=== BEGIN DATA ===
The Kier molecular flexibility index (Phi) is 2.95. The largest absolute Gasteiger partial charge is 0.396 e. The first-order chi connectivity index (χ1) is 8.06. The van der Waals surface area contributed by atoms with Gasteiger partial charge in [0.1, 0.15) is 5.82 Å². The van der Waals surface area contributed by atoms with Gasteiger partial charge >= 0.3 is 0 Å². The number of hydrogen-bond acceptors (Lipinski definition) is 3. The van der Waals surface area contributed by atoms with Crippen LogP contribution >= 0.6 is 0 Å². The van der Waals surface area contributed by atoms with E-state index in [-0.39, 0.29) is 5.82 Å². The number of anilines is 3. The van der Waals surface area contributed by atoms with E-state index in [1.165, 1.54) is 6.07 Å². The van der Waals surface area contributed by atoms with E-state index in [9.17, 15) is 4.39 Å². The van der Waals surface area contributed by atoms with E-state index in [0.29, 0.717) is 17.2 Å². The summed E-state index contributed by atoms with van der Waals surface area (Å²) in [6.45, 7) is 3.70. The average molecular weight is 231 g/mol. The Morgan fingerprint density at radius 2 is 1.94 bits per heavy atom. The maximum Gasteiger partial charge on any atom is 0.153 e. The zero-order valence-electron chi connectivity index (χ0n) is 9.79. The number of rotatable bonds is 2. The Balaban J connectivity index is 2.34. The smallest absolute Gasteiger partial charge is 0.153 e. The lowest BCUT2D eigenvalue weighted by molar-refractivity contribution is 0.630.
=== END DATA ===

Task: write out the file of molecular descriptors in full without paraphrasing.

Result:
The Kier molecular flexibility index (Phi) is 2.95. The largest absolute Gasteiger partial charge is 0.396 e. The first-order chi connectivity index (χ1) is 8.06. The van der Waals surface area contributed by atoms with Gasteiger partial charge in [0.1, 0.15) is 5.82 Å². The van der Waals surface area contributed by atoms with Gasteiger partial charge >= 0.3 is 0 Å². The number of hydrogen-bond acceptors (Lipinski definition) is 3. The van der Waals surface area contributed by atoms with Crippen LogP contribution >= 0.6 is 0 Å². The van der Waals surface area contributed by atoms with E-state index in [-0.39, 0.29) is 5.82 Å². The number of anilines is 3. The van der Waals surface area contributed by atoms with E-state index in [1.165, 1.54) is 6.07 Å². The van der Waals surface area contributed by atoms with E-state index in [9.17, 15) is 4.39 Å². The van der Waals surface area contributed by atoms with E-state index in [0.29, 0.717) is 17.2 Å². The summed E-state index contributed by atoms with van der Waals surface area (Å²) in [6.45, 7) is 3.70. The average molecular weight is 231 g/mol. The Morgan fingerprint density at radius 2 is 1.94 bits per heavy atom. The maximum Gasteiger partial charge on any atom is 0.153 e. The zero-order valence-electron chi connectivity index (χ0n) is 9.79. The number of rotatable bonds is 2. The Balaban J connectivity index is 2.34. The smallest absolute Gasteiger partial charge is 0.153 e. The lowest BCUT2D eigenvalue weighted by molar-refractivity contribution is 0.630.